For some reason, one of the biggest challenges a westerner faces when learning the Japanese language is that of postpositions. Many languages (including almost all Western languages) use prepositions.
Prepositions are words that precede a noun (or clause) and indicate it's case. Some languages indicate case by appending (or prepending) syllables to a word. Most modern languages, however, have done away with these case endings and use prepositions instead. An example of this would be using "of" or "'s" to indicate the genitive case.
Japanese, on the other hand, uses postpositions. These particles often serve the same funtion as prepositions. The difference is that postpositions come after the word which they modify.
One would think that simply moving these little words from their position before the noun to a position after the noun wouldn't pose a problem. But, for some reason, it does.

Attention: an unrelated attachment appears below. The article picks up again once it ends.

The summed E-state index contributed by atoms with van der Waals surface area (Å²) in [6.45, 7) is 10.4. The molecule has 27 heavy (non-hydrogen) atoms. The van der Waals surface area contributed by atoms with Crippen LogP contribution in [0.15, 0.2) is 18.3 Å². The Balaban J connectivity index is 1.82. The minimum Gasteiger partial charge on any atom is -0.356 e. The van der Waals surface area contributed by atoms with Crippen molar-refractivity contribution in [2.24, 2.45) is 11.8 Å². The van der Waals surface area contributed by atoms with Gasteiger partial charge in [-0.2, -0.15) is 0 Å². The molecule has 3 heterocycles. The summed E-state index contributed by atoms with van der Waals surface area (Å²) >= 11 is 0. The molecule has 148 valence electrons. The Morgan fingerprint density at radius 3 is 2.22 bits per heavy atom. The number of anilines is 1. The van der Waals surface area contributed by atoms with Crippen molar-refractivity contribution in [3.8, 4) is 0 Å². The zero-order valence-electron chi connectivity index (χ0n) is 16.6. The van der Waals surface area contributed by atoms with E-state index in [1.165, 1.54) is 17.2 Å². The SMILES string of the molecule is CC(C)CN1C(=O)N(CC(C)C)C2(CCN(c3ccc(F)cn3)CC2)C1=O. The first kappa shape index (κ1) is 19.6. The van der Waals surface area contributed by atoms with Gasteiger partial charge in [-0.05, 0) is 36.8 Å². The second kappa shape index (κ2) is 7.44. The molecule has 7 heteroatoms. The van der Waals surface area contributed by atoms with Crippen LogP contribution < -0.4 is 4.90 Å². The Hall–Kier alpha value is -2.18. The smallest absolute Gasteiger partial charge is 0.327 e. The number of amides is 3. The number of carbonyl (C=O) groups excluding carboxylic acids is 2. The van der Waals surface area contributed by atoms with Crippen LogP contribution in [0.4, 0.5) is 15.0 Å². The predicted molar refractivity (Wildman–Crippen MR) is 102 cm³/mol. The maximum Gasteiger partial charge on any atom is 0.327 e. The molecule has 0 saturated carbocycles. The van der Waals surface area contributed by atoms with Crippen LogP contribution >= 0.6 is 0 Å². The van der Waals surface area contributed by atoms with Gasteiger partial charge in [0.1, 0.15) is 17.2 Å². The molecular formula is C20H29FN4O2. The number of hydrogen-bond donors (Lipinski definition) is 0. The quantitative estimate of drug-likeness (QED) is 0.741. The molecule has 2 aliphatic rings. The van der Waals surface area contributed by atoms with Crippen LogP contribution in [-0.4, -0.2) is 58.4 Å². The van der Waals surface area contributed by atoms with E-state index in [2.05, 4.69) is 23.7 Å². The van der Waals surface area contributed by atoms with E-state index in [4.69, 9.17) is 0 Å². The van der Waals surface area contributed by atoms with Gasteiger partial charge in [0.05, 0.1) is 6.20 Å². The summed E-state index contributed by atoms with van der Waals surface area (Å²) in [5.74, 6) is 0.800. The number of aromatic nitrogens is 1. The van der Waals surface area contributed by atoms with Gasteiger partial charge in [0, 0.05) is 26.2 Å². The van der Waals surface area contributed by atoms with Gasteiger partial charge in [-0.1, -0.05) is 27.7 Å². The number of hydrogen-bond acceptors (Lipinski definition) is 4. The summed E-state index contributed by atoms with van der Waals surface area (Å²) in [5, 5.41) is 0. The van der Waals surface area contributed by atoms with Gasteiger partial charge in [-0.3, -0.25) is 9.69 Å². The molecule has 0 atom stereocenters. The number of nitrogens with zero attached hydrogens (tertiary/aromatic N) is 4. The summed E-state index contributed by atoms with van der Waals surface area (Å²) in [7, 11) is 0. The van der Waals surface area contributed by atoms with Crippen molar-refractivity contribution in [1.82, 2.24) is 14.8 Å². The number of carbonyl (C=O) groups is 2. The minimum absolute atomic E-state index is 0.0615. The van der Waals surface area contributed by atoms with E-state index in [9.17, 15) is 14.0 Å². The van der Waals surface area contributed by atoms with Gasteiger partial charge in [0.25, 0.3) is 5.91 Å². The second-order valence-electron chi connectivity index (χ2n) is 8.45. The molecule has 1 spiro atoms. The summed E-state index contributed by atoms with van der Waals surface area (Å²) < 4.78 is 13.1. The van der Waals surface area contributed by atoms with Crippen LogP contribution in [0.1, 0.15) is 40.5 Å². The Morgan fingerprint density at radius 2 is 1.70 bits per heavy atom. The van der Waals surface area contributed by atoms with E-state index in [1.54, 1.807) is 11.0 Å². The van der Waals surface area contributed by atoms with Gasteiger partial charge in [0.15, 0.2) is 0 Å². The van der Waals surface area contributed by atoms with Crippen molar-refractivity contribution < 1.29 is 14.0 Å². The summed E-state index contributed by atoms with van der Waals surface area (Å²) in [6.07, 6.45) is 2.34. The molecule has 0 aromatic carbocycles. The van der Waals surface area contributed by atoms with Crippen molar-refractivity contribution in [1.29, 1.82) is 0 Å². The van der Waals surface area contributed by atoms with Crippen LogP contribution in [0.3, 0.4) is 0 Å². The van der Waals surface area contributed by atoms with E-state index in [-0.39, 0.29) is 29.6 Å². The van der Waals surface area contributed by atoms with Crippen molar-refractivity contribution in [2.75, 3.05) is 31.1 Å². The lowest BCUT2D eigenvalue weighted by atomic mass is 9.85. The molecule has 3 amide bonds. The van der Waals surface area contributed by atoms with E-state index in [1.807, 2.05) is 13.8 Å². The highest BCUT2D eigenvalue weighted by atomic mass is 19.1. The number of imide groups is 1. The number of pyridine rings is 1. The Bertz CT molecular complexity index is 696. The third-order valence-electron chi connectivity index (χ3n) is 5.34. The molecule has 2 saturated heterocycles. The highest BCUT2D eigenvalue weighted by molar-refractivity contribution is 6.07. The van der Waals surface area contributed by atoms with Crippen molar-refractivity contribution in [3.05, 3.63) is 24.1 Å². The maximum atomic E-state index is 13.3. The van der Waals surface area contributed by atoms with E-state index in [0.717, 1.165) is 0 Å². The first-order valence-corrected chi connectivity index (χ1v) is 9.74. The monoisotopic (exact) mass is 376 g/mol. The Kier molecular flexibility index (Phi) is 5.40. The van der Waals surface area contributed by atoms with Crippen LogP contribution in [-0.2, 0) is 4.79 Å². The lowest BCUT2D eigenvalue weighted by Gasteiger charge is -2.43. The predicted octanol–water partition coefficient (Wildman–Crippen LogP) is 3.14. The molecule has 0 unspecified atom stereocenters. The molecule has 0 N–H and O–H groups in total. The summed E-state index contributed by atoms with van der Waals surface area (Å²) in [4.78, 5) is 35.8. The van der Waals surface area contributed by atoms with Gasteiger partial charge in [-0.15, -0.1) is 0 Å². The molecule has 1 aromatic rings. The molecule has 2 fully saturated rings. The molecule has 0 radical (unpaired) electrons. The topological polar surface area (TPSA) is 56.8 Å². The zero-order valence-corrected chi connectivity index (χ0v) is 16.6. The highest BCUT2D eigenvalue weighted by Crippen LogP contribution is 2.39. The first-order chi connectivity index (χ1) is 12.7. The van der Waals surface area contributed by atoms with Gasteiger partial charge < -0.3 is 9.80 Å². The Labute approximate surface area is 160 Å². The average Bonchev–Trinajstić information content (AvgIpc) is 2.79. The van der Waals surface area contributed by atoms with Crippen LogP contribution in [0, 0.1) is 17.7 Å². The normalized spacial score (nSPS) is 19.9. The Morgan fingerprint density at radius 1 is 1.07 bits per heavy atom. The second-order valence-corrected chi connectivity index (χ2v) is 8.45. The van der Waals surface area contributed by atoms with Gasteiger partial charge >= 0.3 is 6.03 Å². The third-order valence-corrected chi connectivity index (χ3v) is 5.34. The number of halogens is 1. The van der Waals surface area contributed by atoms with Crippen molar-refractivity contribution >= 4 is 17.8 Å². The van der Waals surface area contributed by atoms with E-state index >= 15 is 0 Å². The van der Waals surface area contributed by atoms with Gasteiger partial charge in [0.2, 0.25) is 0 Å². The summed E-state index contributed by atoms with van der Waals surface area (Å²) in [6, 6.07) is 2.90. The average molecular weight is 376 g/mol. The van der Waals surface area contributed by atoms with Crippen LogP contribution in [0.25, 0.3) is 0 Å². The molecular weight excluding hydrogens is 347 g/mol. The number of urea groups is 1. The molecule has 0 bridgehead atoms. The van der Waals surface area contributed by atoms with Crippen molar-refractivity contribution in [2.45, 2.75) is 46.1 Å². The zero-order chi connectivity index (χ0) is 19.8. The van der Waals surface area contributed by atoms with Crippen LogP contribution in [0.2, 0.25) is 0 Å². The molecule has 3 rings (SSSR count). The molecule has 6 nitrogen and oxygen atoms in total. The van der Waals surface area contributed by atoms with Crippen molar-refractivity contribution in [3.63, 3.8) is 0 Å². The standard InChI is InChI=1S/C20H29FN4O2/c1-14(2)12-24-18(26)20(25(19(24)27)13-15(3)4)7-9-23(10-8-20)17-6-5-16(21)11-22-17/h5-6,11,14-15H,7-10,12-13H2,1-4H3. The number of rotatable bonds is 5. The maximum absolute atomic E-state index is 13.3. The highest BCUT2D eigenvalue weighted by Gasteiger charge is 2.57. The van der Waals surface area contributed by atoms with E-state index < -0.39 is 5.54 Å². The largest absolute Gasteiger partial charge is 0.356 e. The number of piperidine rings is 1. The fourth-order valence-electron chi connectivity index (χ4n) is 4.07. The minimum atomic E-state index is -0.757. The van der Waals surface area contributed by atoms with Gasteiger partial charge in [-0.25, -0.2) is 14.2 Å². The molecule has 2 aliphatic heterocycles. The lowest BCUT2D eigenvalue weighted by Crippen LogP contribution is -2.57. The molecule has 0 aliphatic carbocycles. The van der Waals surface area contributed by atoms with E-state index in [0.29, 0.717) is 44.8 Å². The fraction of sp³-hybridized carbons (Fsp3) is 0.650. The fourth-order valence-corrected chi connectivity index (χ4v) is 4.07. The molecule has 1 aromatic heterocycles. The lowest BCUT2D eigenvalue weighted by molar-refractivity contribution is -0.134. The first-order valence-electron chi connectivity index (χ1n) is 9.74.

One particle in particular doesn't have a good English equivalent. The particle "wa" is, in my book, the grand champion of Japanese particles. Roughly translated, "wa" might mean "as far as ___ is concerned", but this doesn't show it's true power.
Wa is incredibly useful because it introduces a topic. This is so efficient that I wonder why more languages don't employ this tool. My wife and I use wa as shorthand when sending instant messages or email messages to each other. With two words, the topic is established and can be elaborated.
This post wa I hope you enjoyed it.